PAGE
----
Confessions of a National Jewish Book Award Judge
Andrew Furman, a contributing editor of TIKKUN, is the author of Israel Through the Jewish American Imagination and the forthcoming Contemporary Jewish American Writers and the Multicultural Dilemma (Syracuse University Press).
It seemed like quite an honor at the time. Out of the blue, I was asked to judge a rather prestigious literary award. An award prestigious enough, at any rate, that publishers of the winning books usually take the trouble of announcing the fact on the paperback editions. "You come strongly recommended," the book award representative assured me somewhat cryptically over the phone. "Plus," he continued, "the other person we contacted had to bow out because his own book is a nominee. So, how about it?" My enthusiasm unabated, I accepted the honorable post.
Then, of course, the books began to arrive. Thick books. Thin books. Books from large commercial presses, books from various university presses, and books from mysterious, miscellaneous presses of which I had never heard. Beautifully bound books and tastelessly bound books. Nearly forty of them in all, stuffed rather indignantly into three heavy cardboard boxes. I didn't exactly have to harness any of my nonexistent mathematical acumen to figure out that, noble intentions notwithstanding, I would never be able to read every word of every book. My two fellow judges and I were given just over a month to select our finalists, and just a bit longer than that to select a winner from this group. Even if I quit my day job, ignored our rather strict city ordinances regarding lawn length, sent our nanny in my place to afternoon Gymboree with our son, and locked myself in my study, I would never be able to read roughly a novel a day for some thirty-odd straight days.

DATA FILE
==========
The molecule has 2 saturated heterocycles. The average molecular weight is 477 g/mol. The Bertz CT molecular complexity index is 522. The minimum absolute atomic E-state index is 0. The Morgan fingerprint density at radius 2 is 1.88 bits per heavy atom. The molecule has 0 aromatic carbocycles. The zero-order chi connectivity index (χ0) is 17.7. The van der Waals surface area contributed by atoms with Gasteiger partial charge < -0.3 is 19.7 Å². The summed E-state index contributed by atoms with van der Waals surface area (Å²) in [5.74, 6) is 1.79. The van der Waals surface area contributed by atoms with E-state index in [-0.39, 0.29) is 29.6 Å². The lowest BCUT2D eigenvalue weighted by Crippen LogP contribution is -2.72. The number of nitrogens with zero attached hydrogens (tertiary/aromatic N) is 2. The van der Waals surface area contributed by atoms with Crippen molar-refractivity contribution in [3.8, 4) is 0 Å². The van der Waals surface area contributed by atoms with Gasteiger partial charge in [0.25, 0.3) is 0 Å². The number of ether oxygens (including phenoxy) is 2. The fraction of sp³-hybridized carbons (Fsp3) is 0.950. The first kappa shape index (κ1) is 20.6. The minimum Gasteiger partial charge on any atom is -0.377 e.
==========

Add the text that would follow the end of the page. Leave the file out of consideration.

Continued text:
Setting my sights markedly lower, I can claim now to have read no less than one-third of each of the legitimate entries. (A slim volume of Jewish haikus, in my view, represented the most intriguing "illegitimate" entry. Even if one were to bend the definition of fiction to allow for such an entry, can one think of a less suitable artistic medium for our loquacious people?) As I write these lines, the finalists have yet to be notified, the winner yet to be announced. But, corresponding over email and conference call, my eminent colleagues and I have done our duty and arrived at our decisions. I have emerged from my cave bleary-eyed, to be sure, but with certain clear impressions. One year of literary productivity, of course, can hardly tell us everything about the state of Jewish letters, but it certainly can tell us something. This guiding principle in mind, I am prepared to offer the following observations about the state of Jewish fiction writing to any and all who may be interested:
1. Jews, the world over, continue to write fiction at a fierce clip. The book award representative presiding over our committee informed us that our pool of entries in the fiction category was the deepest in recent memory. A heady development for at least two reasons. First, a bear market in fiction discourages many of those who would pursue the endeavor. Second, Jewish writers have yet to tap successfully into the popular and academic demand for multicultural voices. As Mark Shechner recently suggested in the pages of this magazine, Jewish writers increasingly find themselves ghettoed off by themselves, away from the multicultural mix that now defines the American literary scene. Caught between the Scylla of a dwindling fiction market and the Charybdis of a narrowly (and unfortunately) conceived multiculturalism, it is heartening that Jewish writers continue doggedly to hammer out their stories and novels.
2. Jewish women writers, in particular, are busy as never before retrieving lost generations of their female forebears. This is not to say that Jewish imaginative writing has ever been completely off-limits to female voices who have created female protagonists. …